Flying over Nunavut’s whitewashed barrens is akin to skimming a succession of panels in a graphic novel. Ridgetops, stripped of snow by the wind, pop like the dark outlines framing characters, and plotlines are etched by snowmobiles across the vast landscape. It’s minimal and maximal at the same time. Shift your gaze to ice level, though, and the close-up reveals its own contrasts and contradictions.
Frozen seawater is resilient yet impermanent, powerful yet fragile. The mostly smooth landfast ice, unlike pack ice, is neither bullied nor carried by winds and currents. However, the 24-hour solar radiation melts its surface, forming rivulets that will eventually carve through the ice and create new leads. When such a crack reaches open water at both ends, huge pans break off and drift away, exposing a fresh floe edge closer to land. “That’s why our base camp is always two leads away from the sinaaq — no need to worry about floating away to Greenland,” says Françoise Gervais, a diver with a background in conservation and deep-sea research off Vancouver Island and Arctic Kingdom’s expedition leader. Karnasak adds that’s also why hunters will try to stay on the land-side of a lead, as a sort of insurance. The camp is set up pretty much the way Inuit have done for centuries, except here the ice is trip-wired; if it breaks off, an alarm sounds and the tents and yurts can be moved before the pan is lost to the pack ice.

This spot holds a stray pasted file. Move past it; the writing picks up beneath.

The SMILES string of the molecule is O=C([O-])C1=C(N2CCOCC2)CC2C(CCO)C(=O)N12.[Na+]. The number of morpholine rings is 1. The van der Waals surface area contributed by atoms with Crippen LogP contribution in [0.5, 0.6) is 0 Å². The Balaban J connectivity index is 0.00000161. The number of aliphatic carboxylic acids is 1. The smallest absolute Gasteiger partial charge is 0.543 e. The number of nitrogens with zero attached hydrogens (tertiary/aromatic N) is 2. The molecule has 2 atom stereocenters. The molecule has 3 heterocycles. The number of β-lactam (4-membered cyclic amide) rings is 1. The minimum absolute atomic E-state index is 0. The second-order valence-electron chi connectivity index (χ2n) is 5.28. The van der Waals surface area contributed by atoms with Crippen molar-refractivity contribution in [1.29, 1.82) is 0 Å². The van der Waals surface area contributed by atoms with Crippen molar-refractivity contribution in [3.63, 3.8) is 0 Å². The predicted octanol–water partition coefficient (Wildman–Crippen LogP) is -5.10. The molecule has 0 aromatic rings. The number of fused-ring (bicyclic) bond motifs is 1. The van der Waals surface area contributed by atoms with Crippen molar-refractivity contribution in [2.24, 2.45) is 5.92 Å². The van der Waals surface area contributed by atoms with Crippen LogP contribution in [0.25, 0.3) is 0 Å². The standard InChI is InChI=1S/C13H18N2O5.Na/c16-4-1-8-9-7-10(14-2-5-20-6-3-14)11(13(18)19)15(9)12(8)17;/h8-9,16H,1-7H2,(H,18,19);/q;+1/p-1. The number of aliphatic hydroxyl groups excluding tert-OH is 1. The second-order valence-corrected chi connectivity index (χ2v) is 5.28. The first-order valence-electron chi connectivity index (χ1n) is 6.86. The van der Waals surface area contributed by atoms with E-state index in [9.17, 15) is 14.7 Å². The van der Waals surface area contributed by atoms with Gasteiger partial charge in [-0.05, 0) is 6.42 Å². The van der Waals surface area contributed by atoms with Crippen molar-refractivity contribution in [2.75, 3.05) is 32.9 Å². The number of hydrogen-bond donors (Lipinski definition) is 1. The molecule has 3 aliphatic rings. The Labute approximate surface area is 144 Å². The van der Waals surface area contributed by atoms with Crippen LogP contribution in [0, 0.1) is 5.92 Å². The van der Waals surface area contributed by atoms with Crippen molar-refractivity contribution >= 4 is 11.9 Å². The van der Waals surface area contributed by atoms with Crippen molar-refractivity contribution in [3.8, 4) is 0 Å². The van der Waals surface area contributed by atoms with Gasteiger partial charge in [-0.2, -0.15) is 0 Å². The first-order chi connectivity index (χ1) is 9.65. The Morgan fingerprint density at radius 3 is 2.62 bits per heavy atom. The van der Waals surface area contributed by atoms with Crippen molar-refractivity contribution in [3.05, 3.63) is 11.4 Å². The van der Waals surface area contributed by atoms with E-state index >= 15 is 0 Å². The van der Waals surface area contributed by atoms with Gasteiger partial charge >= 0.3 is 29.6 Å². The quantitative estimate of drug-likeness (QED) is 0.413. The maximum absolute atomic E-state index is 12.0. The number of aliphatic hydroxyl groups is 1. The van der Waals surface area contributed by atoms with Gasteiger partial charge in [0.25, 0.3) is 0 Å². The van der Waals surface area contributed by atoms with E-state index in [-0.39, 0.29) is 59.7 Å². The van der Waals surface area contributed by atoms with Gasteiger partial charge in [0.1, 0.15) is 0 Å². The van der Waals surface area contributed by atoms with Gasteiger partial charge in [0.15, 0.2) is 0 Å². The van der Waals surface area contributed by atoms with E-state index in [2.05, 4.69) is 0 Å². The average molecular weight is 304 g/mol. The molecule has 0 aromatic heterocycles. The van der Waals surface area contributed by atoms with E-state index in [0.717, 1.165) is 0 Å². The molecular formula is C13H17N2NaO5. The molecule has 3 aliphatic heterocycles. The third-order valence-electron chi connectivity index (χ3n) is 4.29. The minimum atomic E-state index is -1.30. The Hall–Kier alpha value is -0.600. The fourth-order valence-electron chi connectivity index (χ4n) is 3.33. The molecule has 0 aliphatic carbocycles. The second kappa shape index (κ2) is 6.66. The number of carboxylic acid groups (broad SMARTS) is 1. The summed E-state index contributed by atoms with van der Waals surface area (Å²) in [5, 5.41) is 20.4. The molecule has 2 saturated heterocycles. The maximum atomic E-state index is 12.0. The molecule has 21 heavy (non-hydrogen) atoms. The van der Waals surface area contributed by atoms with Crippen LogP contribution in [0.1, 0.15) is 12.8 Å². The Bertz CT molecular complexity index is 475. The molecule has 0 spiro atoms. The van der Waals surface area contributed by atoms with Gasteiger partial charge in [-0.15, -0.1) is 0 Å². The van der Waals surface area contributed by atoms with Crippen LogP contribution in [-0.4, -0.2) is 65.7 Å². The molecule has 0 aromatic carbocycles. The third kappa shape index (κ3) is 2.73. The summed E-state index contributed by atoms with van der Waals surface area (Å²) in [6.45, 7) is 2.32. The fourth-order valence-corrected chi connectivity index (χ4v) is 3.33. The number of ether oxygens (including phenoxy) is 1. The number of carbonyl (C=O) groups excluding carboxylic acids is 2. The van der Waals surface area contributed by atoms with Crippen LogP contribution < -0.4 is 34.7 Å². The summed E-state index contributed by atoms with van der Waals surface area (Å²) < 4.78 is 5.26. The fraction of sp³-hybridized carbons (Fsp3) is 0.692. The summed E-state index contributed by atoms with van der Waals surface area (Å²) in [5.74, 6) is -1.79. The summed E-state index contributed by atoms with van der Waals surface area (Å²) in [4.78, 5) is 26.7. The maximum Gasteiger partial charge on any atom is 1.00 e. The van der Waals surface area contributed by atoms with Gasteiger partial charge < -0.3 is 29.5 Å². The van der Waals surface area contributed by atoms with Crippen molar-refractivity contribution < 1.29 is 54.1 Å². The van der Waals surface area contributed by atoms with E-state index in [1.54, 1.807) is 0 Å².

Alarms aside, this is a place that for the most part gives you the silent treatment — which is not to say it’s a void that needs to be filled with chatter. “A blabbering hunter is a hungry hunter,” guide Bryan Simonee says with a blunt laugh. The silence is a medium that carries important messages. Omik, for one, begins each morning by assessing the weather, including sounds, to determine if it’s safe to travel to the floe edge. He checks the wind speed and direction (offshore winds are preferred since they push pack ice out to sea, leaving the floe edge undisturbed) and cloud formations to forecast precipitation or storms. Sometimes the conditions warrant a physical inspection of the ice, and he disappears on his snowmobile. After one such reconnaissance run, he comes back telling guests he heard creaking noises at the sinaaq. “The ice told me we need to wait, so we wait,” he says, explaining that it could shift and leave the group stranded an hour away from camp.